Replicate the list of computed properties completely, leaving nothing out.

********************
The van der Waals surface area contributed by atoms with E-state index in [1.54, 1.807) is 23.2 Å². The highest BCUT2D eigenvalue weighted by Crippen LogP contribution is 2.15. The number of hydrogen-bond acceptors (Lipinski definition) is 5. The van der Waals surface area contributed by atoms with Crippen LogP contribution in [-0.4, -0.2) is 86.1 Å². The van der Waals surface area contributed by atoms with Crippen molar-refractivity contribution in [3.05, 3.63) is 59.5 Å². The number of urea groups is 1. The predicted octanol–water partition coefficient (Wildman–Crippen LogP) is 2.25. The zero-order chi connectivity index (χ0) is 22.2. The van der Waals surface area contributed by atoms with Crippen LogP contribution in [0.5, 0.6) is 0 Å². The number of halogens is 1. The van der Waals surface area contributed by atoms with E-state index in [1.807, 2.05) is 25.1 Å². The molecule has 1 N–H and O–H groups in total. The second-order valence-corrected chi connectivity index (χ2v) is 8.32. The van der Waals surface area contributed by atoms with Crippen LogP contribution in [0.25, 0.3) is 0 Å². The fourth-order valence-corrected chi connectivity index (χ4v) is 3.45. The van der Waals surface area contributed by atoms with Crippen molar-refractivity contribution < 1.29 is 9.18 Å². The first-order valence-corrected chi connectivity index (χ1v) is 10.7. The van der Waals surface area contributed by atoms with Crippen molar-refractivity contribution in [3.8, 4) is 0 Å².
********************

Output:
The van der Waals surface area contributed by atoms with E-state index in [1.54, 1.807) is 23.2 Å². The highest BCUT2D eigenvalue weighted by Crippen LogP contribution is 2.15. The number of hydrogen-bond acceptors (Lipinski definition) is 5. The van der Waals surface area contributed by atoms with Crippen LogP contribution in [-0.4, -0.2) is 86.1 Å². The van der Waals surface area contributed by atoms with Crippen molar-refractivity contribution in [3.05, 3.63) is 59.5 Å². The number of urea groups is 1. The predicted octanol–water partition coefficient (Wildman–Crippen LogP) is 2.25. The zero-order chi connectivity index (χ0) is 22.2. The van der Waals surface area contributed by atoms with Crippen LogP contribution in [0.5, 0.6) is 0 Å². The number of halogens is 1. The van der Waals surface area contributed by atoms with E-state index in [1.807, 2.05) is 25.1 Å². The molecule has 1 N–H and O–H groups in total. The second-order valence-corrected chi connectivity index (χ2v) is 8.32. The van der Waals surface area contributed by atoms with Crippen LogP contribution in [0.25, 0.3) is 0 Å². The fourth-order valence-corrected chi connectivity index (χ4v) is 3.45. The van der Waals surface area contributed by atoms with Crippen molar-refractivity contribution < 1.29 is 9.18 Å². The first-order valence-corrected chi connectivity index (χ1v) is 10.7. The van der Waals surface area contributed by atoms with Crippen molar-refractivity contribution in [3.8, 4) is 0 Å².